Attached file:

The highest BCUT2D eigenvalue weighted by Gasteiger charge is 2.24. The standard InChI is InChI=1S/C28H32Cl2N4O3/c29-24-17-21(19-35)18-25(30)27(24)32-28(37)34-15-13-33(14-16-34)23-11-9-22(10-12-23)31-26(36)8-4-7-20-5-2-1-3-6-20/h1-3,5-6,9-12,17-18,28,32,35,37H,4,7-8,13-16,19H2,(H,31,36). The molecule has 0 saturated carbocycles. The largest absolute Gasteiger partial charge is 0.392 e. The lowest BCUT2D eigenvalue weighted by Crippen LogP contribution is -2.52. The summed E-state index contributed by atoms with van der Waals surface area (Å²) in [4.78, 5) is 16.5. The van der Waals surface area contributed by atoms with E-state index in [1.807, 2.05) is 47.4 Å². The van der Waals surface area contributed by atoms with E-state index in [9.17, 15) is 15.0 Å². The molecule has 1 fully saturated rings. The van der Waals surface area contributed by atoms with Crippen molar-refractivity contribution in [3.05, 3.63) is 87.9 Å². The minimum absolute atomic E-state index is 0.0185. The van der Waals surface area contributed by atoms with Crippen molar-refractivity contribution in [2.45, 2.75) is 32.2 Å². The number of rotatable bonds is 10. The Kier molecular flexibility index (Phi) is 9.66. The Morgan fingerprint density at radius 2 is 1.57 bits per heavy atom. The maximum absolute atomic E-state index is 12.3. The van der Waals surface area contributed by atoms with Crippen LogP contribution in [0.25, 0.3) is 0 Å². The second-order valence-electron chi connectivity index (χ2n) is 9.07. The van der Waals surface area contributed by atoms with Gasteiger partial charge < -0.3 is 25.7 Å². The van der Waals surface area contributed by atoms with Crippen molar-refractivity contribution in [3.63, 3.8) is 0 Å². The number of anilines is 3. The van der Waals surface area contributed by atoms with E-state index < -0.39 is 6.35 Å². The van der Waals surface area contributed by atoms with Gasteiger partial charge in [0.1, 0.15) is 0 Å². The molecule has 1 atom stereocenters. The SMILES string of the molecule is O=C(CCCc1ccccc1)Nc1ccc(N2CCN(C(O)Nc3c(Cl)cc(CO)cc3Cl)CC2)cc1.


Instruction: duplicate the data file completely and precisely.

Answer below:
The highest BCUT2D eigenvalue weighted by Gasteiger charge is 2.24. The standard InChI is InChI=1S/C28H32Cl2N4O3/c29-24-17-21(19-35)18-25(30)27(24)32-28(37)34-15-13-33(14-16-34)23-11-9-22(10-12-23)31-26(36)8-4-7-20-5-2-1-3-6-20/h1-3,5-6,9-12,17-18,28,32,35,37H,4,7-8,13-16,19H2,(H,31,36). The molecule has 0 saturated carbocycles. The largest absolute Gasteiger partial charge is 0.392 e. The lowest BCUT2D eigenvalue weighted by Crippen LogP contribution is -2.52. The summed E-state index contributed by atoms with van der Waals surface area (Å²) in [4.78, 5) is 16.5. The van der Waals surface area contributed by atoms with E-state index in [1.807, 2.05) is 47.4 Å². The van der Waals surface area contributed by atoms with E-state index in [9.17, 15) is 15.0 Å². The molecule has 1 fully saturated rings. The van der Waals surface area contributed by atoms with Crippen molar-refractivity contribution in [3.05, 3.63) is 87.9 Å². The minimum absolute atomic E-state index is 0.0185. The van der Waals surface area contributed by atoms with Crippen molar-refractivity contribution in [2.45, 2.75) is 32.2 Å². The number of rotatable bonds is 10. The Kier molecular flexibility index (Phi) is 9.66. The Morgan fingerprint density at radius 2 is 1.57 bits per heavy atom. The maximum absolute atomic E-state index is 12.3. The van der Waals surface area contributed by atoms with Crippen LogP contribution in [0.25, 0.3) is 0 Å². The second-order valence-electron chi connectivity index (χ2n) is 9.07. The van der Waals surface area contributed by atoms with Gasteiger partial charge < -0.3 is 25.7 Å². The van der Waals surface area contributed by atoms with Crippen molar-refractivity contribution in [3.63, 3.8) is 0 Å². The number of anilines is 3. The van der Waals surface area contributed by atoms with E-state index < -0.39 is 6.35 Å². The van der Waals surface area contributed by atoms with Gasteiger partial charge in [0.1, 0.15) is 0 Å². The molecule has 1 atom stereocenters. The SMILES string of the molecule is O=C(CCCc1ccccc1)Nc1ccc(N2CCN(C(O)Nc3c(Cl)cc(CO)cc3Cl)CC2)cc1.